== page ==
Results were released today from the first two clinical studies designed specifically to examine the effects of the heart drug sacubitril/valsartan on the structure and function of the failing heart. Treatment with sacubitril/valsartan, a combination angiotensin receptor-neprilysin inhibitor (ARNI), substantially lowers rates of death and hospitalization in certain types of heart failure patients. However, the mechanisms by which the drug actually affects the heart are poorly understood.
These two new studies suggest a key effect of ARNI is to reverse cardiac remodeling—a finding that could lead to better management of this condition. One of the studies, called PROVE-HF, was led by James L. Januzzi, MD, a physician in the Division of Cardiology at Massachusetts General Hospital (MGH). The other study, called EVALUATE-HF, was led by Akshay S. Desai, MD, director of Cardiomyopathy and Heart Failure in the Cardiovascular Division at Brigham and Women’s Hospital. Both studies were published online this morning in the Journal of the American Medical Association and presented today at the European Society of Cardiology Scientific Sessions in Paris, France. Scott Solomon, MD, director of Noninvasive Cardiology and senior physician at Brigham and Women’s Hospital, helped to lead both studies, and is a co-author on both reports.
In heart failure, progressive cardiac remodeling leads to changes in the shape and size of the heart, contributing to weakened heart function and progressive symptoms such as shortness of breath, reduced exercise capacity, and fluid retention. The researchers found that treatment with ARNI was associated with significant improvements in cardiac structure and function and that these changes were strongly associated with reductions in blood levels of the biomarker amino-terminal-pro-B-type natriuretic peptide (NT-proBNP). Levels of NT-proBNP levels are tightly linked to the risk of death and heart failure hospitalization.
“In remodeling, the heart gets larger and stiffer, making it more difficult for it to pump,” says Januzzi. “Reversing remodeling can reduce those effects and lead to better function.”
The PROVE-HF trial was a prospective, single arm study of nearly 800 patients with heart failure and reduced ejection fraction who were over the age of 65 and had just started on ARNI. Patients were followed for one year and monitored serially with blood tests to measure cardiac biomarkers and echocardiography to assess cardiac structure and function. Treatment with ARNI rapidly and significantly lowered levels of NT-proBNP at one year, and this reduction in levels of the biomarker was strongly associated with improvements in cardiac structure and function at both six months and one year.
Ejection fraction is an important measure of the heart’s ability to pump blood. When the study started, the mean ejection fraction among the participants was just 28%: In healthy individuals that number is usually above 50%. After patients started the drug their ejection fraction levels rose by an average of 9.5% per quarter, with 25% patients seeing dramatic increases of 13% or more. “An overwhelming number of patients showed improvement, and some people were all the way back to a normal ejection fraction level by the end of study,” says Januzzi.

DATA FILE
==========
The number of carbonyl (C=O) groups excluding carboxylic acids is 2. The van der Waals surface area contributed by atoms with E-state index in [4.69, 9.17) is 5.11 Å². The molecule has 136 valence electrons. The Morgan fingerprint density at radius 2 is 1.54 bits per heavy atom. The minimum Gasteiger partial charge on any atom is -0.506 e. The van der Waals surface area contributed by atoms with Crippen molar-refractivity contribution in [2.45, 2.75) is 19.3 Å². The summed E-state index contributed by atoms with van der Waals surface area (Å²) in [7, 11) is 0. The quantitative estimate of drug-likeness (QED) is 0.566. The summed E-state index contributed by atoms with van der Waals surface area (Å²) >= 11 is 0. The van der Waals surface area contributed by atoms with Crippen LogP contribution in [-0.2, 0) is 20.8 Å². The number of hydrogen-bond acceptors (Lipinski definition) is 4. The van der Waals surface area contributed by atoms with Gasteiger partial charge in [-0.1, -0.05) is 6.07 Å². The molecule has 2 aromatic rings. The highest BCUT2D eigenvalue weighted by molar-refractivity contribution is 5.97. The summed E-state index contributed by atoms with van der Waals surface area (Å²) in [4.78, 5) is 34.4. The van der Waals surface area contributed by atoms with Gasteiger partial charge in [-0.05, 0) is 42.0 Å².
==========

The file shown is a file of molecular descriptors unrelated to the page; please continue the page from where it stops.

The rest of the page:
An important observation of the PROVE-HF study was that ARNI appeared to benefit patients that had not been studied in previous trials of the drug, including those with relatively new-onset heart failure, those with lower concentrations of NT-proBNP, and those who could not tolerate higher doses of the medication. Safety and tolerability of ARNI at one year were also consistent with the findings of the PARADIGM-HF trial, which led to initial FDA approval of the drug. “Our results suggest that ARNI therapy would be expected to benefit a wide range of patients suffering from heart failure with reduced ejection fraction,” Januzzi says.
Changes in cardiac structure and function may also be closely related to progressive stiffening of the aorta, which increases the load on the failing heart and may stimulate further cardiac remodeling. The second study, EVALUATE-HF, was designed as a prospective, randomized comparison of the effects of ARNI versus enalapril (a cornerstone of heart failure treatment) on aortic stiffness and cardiac structure and function in patients with heart failure and reduced ejection fraction.
This study randomly allocated 464 patients with chronic heart failure, reduced ejection fraction, and history of high blood pressure to treatment with ARNI or enalapril and followed them for a period of 12 weeks with periodic assessment of arterial stiffness, cardiac structure and function, cardiac biomarkers, and quality of life. At 12 weeks, no difference was noted between the two treatments with regard to change in aortic impedance—a measure of aortic stiffness. However, consistent with PROVE-HF’s findings, significant reductions were seen with ARNI in secondary measures of cardiac structure and function. In this study, improvements in remodeling were also correlated to reductions in NT-proBNP and improvements in quality of life.
Overall, the EVALUATE-HF data suggest that the clinical benefits of ARNI are likely unrelated to changes in central aortic stiffness, but might be related to favorable early effects of neprilysin inhibition (one of the primary effects of ARNI) on myocardial remodeling.
“Significant improvements in cardiac structure and function, biomarkers of cardiac wall stress and injury, and overall quality of life in the patients treated with sacubitril/valsartan, compared to those treated with enalapril after just 12 weeks underscores the potent effect of sacubitril/valsartan on cardiac remodeling in heart failure,” said Desai.
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